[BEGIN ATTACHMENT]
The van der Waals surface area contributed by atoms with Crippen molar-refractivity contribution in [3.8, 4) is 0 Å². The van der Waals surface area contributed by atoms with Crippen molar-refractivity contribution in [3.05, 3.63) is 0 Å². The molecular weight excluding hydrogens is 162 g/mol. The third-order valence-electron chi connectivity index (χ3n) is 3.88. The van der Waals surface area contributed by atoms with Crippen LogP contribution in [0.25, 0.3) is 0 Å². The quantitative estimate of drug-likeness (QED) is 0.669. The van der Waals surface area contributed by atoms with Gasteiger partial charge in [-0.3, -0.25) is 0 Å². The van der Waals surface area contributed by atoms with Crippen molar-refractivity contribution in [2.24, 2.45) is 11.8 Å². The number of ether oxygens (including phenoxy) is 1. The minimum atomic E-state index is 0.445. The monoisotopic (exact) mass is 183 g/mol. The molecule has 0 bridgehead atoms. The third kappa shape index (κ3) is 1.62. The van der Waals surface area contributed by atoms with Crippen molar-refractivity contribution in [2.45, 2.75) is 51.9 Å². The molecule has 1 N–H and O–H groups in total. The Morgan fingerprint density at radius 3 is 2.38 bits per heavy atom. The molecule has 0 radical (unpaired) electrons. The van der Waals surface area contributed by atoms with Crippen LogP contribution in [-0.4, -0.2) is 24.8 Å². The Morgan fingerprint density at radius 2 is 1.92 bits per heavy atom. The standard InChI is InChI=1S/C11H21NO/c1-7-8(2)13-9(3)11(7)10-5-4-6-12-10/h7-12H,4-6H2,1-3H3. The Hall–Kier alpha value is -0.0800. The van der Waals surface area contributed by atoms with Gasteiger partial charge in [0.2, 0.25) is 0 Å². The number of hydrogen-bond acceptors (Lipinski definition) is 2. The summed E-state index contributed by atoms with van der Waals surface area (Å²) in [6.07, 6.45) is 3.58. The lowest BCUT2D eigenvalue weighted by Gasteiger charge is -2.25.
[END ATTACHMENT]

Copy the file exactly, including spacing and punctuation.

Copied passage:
The van der Waals surface area contributed by atoms with Crippen molar-refractivity contribution in [3.8, 4) is 0 Å². The van der Waals surface area contributed by atoms with Crippen molar-refractivity contribution in [3.05, 3.63) is 0 Å². The molecular weight excluding hydrogens is 162 g/mol. The third-order valence-electron chi connectivity index (χ3n) is 3.88. The van der Waals surface area contributed by atoms with Crippen LogP contribution in [0.25, 0.3) is 0 Å². The quantitative estimate of drug-likeness (QED) is 0.669. The van der Waals surface area contributed by atoms with Gasteiger partial charge in [-0.3, -0.25) is 0 Å². The van der Waals surface area contributed by atoms with Crippen molar-refractivity contribution in [2.24, 2.45) is 11.8 Å². The number of ether oxygens (including phenoxy) is 1. The minimum atomic E-state index is 0.445. The monoisotopic (exact) mass is 183 g/mol. The molecule has 0 bridgehead atoms. The third kappa shape index (κ3) is 1.62. The van der Waals surface area contributed by atoms with Crippen molar-refractivity contribution in [2.45, 2.75) is 51.9 Å². The molecule has 1 N–H and O–H groups in total. The Morgan fingerprint density at radius 3 is 2.38 bits per heavy atom. The molecule has 0 radical (unpaired) electrons. The van der Waals surface area contributed by atoms with Crippen LogP contribution in [-0.4, -0.2) is 24.8 Å². The Morgan fingerprint density at radius 2 is 1.92 bits per heavy atom. The standard InChI is InChI=1S/C11H21NO/c1-7-8(2)13-9(3)11(7)10-5-4-6-12-10/h7-12H,4-6H2,1-3H3. The Hall–Kier alpha value is -0.0800. The van der Waals surface area contributed by atoms with Gasteiger partial charge in [0.2, 0.25) is 0 Å². The number of hydrogen-bond acceptors (Lipinski definition) is 2. The summed E-state index contributed by atoms with van der Waals surface area (Å²) in [6.07, 6.45) is 3.58. The lowest BCUT2D eigenvalue weighted by Gasteiger charge is -2.25.